Content publishers and tracking agencies aren't always on the same page when it comes to Web metrics, which are key to a site's appeal to advertisers. In 2004, upstart MySpace was watching its user traffic rise fast. But executives were having a tough time luring new advertisers to the social network because it didn't show up in the lists of top websites compiled by Internet audience trackers ComScore and Nielsen Online, CNET News.com reports.
"We had a hard case telling people how big we were and how many unique visitors we had. They didn't believe us. We didn't show up on people's radars," said Jason Feffer, former vice president of operations at MySpace who is now president and chief executive at opinion–forums site SodaHead.com. "It was frustrating that advertisers wanting to advertise to that demographic would go to Friendster when we were 10 times bigger than them," he told CNET writer Elinor Mills.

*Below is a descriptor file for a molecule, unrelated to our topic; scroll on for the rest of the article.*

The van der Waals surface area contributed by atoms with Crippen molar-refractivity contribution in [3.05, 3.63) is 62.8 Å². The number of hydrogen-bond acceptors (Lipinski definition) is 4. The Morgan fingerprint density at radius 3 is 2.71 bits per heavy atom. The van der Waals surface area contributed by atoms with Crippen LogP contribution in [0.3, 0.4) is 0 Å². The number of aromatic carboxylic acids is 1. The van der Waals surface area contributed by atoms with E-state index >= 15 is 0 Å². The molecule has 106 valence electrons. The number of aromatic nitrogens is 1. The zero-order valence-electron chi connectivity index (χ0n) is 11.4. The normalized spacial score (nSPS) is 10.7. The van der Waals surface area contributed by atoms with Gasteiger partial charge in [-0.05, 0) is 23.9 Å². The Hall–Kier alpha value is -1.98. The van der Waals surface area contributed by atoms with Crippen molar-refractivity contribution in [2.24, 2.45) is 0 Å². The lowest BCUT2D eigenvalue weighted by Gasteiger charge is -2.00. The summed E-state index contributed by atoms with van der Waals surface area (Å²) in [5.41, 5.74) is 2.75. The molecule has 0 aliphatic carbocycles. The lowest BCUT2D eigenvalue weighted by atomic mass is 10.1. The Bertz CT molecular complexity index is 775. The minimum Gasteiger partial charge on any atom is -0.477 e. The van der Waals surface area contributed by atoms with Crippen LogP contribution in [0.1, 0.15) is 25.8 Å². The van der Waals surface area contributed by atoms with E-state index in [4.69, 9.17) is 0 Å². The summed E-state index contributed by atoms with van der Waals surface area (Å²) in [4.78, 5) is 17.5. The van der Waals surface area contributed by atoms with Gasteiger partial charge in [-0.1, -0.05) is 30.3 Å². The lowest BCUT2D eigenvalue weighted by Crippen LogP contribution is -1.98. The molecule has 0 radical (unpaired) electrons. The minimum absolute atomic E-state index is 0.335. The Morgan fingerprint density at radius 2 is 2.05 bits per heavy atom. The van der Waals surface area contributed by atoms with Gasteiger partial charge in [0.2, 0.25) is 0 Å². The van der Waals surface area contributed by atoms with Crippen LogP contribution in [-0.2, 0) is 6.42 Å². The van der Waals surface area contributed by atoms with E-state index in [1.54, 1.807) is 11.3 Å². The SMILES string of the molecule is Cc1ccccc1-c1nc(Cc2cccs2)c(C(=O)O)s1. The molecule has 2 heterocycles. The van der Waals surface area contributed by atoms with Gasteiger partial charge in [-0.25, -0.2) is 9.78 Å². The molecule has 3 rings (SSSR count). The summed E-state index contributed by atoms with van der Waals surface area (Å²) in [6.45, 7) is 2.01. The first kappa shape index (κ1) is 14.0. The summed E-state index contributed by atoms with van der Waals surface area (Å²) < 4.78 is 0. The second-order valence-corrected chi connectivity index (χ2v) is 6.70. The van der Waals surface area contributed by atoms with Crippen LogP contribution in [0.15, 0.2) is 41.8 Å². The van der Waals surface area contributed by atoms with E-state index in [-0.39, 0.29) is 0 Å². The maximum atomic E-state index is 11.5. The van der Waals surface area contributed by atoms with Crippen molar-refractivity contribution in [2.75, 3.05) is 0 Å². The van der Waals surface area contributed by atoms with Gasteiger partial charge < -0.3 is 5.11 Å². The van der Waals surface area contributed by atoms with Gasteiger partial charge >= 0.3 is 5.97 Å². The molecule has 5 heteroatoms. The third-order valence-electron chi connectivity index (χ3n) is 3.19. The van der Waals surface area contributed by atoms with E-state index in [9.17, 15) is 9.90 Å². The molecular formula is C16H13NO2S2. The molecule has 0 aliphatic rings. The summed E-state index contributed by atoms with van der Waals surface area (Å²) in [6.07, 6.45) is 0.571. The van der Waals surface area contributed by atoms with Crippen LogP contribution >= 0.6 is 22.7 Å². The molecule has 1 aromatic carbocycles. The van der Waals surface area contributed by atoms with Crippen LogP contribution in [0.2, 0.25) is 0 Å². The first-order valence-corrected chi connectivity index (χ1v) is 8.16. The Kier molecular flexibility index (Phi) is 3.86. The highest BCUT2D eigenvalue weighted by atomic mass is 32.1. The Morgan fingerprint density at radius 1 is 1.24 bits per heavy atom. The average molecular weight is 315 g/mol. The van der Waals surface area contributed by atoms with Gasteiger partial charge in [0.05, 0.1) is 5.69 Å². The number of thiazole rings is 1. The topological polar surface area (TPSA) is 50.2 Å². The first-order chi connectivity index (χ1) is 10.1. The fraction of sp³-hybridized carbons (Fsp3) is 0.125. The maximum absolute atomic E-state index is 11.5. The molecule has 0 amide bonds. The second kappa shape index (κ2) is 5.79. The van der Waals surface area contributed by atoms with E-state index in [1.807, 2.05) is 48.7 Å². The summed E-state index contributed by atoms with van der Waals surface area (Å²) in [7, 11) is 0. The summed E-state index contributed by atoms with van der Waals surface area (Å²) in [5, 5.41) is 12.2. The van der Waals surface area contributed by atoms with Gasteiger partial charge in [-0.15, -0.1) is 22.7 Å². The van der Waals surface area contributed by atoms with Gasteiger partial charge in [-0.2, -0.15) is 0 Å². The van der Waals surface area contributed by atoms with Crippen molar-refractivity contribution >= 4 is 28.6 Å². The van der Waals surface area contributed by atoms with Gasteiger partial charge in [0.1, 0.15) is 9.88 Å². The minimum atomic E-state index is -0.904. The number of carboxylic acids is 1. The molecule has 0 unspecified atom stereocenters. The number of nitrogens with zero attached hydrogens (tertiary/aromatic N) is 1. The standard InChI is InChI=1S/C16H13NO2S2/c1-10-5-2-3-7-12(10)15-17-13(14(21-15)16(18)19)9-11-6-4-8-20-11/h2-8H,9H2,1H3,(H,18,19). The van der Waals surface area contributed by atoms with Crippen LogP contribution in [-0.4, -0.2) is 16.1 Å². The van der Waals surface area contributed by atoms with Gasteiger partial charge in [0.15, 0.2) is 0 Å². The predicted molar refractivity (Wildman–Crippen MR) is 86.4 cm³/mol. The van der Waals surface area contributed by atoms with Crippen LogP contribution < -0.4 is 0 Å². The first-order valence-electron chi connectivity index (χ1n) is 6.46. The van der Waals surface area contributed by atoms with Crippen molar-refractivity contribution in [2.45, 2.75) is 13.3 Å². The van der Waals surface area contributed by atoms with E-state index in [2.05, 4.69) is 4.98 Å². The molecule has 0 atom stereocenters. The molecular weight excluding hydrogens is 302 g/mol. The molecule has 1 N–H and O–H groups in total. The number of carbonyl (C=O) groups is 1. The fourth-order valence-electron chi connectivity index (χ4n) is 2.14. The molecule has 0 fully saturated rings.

That changed fairly quickly for MySpace. But the problem persists for many other websites competing for advertising dollars in an environment where the difference between being ranked fourth or fifth in a category can directly impact the bottom line. Being undercounted by the audience measurement firms costs publishers advertising deals and threatens their ad–based businesses.
The entire new business model is dependent on getting this right.